After reading a few of the comments in the Phoenix CityScape thread, I figured i'd throw together this guide for using Phoenix's online building permitting system and some basics of the information available.
has the link to the permitting system under "Search for a building plan review" under I want to... in the main part of the page.
In the system:
- Project Information, in the yellow bar to the left of the first page, is the best place to start. You can use the project numbers, which are usually in a format like 06-5309, the one for the CityScape. The first two digits are the year, and the second set after the dash is some kind of series number which is usually but not always 4 digits. If you don't have a project number, get it with the fairly flexible name search, with *'s surrounding a particularly unique word in the name of the project. HX and I have found early evidence of new projects just by surrounding particular words like LOFT, TOWER, MONROE, etc. with asterisks and paging slowly through the results.
- Use the back button sparingly, and look for the haphazardly placed in-page navigation such as "Return to Search Results" instead. Fast, heavy clicking gets your session terminated, so wait a few seconds before paging through massive lists of results. I wouldn't worry too much about the technical nastygram it spits at you if it kicks you out.
- To figure out what a permit is, check Permit and Plan Type Listings.
On the naming conventions used for the permits:
-- Everything that starts with an F is usually fire safety, and there are lots of them.
-- The Plan Review permits, listed after the Fire Safety permits give insight to the pre-construction bureaucracy. A large project may have a dozen individual plan reviews before, during, and aside from any that would be required for actual building. The Reviewers Notes under each permit document the volley of mistakes by developers and subsequent corrections required by the city.
Every project will have a PAPP (pre application), which is the first step in the development process and many die there. ADDR (addressing) isn't hard to get started and abandonments (ABND) also start early on. Most of the the review permits seem excessively bureaucratic but as you dig in everything more or less is necessary...tho you might see particularly anal and repetitive behavior on the part of the city here or there.
-- Most of the construction, as opposed to plan review, permits start with a C. Anybody can get an entry in there for plan review, but the real projects will have permits with various keywords like structural, construction, building, etc.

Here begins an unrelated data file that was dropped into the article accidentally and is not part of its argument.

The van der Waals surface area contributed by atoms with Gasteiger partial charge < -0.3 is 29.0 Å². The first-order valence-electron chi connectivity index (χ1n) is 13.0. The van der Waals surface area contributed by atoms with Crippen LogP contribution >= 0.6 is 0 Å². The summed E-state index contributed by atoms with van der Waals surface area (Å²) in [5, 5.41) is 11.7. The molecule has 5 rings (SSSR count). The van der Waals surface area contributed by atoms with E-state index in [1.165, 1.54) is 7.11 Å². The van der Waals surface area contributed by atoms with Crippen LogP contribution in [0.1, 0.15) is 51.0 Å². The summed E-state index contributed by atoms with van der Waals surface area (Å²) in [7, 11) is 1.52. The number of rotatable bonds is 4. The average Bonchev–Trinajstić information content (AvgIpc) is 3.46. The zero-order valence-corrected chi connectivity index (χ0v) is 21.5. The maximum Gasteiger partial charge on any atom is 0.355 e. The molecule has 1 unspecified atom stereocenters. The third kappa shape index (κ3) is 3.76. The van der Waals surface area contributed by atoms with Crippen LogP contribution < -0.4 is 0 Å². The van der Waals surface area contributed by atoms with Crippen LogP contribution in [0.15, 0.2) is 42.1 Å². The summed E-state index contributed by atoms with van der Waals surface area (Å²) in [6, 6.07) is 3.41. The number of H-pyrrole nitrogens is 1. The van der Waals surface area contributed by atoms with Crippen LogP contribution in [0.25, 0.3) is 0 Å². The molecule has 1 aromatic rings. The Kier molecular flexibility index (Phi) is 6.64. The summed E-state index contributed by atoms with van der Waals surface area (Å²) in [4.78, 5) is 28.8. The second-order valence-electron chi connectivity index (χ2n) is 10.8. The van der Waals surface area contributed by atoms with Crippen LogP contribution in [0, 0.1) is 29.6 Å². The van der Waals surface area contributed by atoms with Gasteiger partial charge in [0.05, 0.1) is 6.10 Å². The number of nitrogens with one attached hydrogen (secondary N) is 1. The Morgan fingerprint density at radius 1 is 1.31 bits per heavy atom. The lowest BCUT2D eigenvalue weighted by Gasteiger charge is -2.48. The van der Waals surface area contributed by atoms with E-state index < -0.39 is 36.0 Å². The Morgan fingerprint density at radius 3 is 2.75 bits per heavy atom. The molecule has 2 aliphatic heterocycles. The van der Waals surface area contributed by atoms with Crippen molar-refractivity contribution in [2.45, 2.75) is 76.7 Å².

-- O permits are Over the Counter, for small usually residential work.
- Permit Information Download back in the left menu on the main page is useful to track particular types of permits. For example, DEM (demolition) permits are usually nifty to watch for redevelopment/preservation as you get a relatively short list of what might be razed soon, legally at least.
If you want more information about a project that the permit doesn't detail, such as a building height, you have three options:
- Go to Development Services at City Hall with the project number in hand. Copying is usually 10c a page. I've only bothered doing this once to get a least wireframe diagrams of what the building will look like.
- Most rezoning cases will have various development standards like setbacks and building hammered out in the staff report that's attached to the parcel. The key is to get the Z number first. This map, http://www.phoenix.gov/PLANNING/zindex.pdf
has clickable tiles of Phoenix's zoning districts. The one covering midtown is G8, for example. Park Central, the miserable remnants of the mall on Central and Osborn has a Z number of Z-183-86, the 183 being the series number and the 86 being the year. Unfortunately, the staff reports aren't available through the city clerk's search thing, but Planning should be able to email you a copy. Call them at 602-262-7131.
- Call the planner or reviewer. The names of reviewers with particular concentrations are peppered throughout the permits and the main DSD number 602-262-7811 should connect you, tho the team lead might be best to try first. The first confirmation of the CityScape heights I posted here came from its reviewer. You don't really owe them that much of an explanation as to why you are curious, but the only time they've really cared, I remember them asking about whether my request was of a commercial nature. If you get voicemail, don't leave a message and call back later.
Hope this helps.